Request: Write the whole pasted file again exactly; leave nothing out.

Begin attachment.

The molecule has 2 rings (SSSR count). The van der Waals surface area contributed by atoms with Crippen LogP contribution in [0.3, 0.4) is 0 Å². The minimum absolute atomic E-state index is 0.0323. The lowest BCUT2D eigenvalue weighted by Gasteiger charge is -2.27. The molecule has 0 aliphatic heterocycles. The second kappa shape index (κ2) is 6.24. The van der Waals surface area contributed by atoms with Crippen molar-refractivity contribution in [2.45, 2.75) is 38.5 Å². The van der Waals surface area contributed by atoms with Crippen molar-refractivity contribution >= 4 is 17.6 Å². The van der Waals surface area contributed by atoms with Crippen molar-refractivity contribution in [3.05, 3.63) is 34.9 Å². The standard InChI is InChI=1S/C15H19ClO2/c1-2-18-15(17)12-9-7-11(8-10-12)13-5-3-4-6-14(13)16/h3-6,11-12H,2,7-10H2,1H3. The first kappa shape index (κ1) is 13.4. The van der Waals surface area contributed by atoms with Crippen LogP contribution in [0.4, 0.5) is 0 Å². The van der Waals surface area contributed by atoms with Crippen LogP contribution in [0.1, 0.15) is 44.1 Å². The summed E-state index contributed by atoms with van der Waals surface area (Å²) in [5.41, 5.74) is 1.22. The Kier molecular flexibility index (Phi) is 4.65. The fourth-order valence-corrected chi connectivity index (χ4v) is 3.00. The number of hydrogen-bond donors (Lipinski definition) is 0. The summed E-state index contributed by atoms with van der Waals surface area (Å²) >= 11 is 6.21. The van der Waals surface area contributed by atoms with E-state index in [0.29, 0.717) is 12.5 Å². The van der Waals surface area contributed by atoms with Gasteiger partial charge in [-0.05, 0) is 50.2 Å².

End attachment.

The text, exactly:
The molecule has 2 rings (SSSR count). The van der Waals surface area contributed by atoms with Crippen LogP contribution in [0.3, 0.4) is 0 Å². The minimum absolute atomic E-state index is 0.0323. The lowest BCUT2D eigenvalue weighted by Gasteiger charge is -2.27. The molecule has 0 aliphatic heterocycles. The second kappa shape index (κ2) is 6.24. The van der Waals surface area contributed by atoms with Crippen molar-refractivity contribution in [2.45, 2.75) is 38.5 Å². The van der Waals surface area contributed by atoms with Crippen molar-refractivity contribution >= 4 is 17.6 Å². The van der Waals surface area contributed by atoms with Crippen molar-refractivity contribution in [3.05, 3.63) is 34.9 Å². The standard InChI is InChI=1S/C15H19ClO2/c1-2-18-15(17)12-9-7-11(8-10-12)13-5-3-4-6-14(13)16/h3-6,11-12H,2,7-10H2,1H3. The first kappa shape index (κ1) is 13.4. The van der Waals surface area contributed by atoms with Crippen LogP contribution in [0.4, 0.5) is 0 Å². The van der Waals surface area contributed by atoms with Crippen LogP contribution in [0.1, 0.15) is 44.1 Å². The summed E-state index contributed by atoms with van der Waals surface area (Å²) in [5.41, 5.74) is 1.22. The Kier molecular flexibility index (Phi) is 4.65. The fourth-order valence-corrected chi connectivity index (χ4v) is 3.00. The number of hydrogen-bond donors (Lipinski definition) is 0. The summed E-state index contributed by atoms with van der Waals surface area (Å²) >= 11 is 6.21. The van der Waals surface area contributed by atoms with E-state index in [0.29, 0.717) is 12.5 Å². The van der Waals surface area contributed by atoms with Gasteiger partial charge in [-0.05, 0) is 50.2 Å².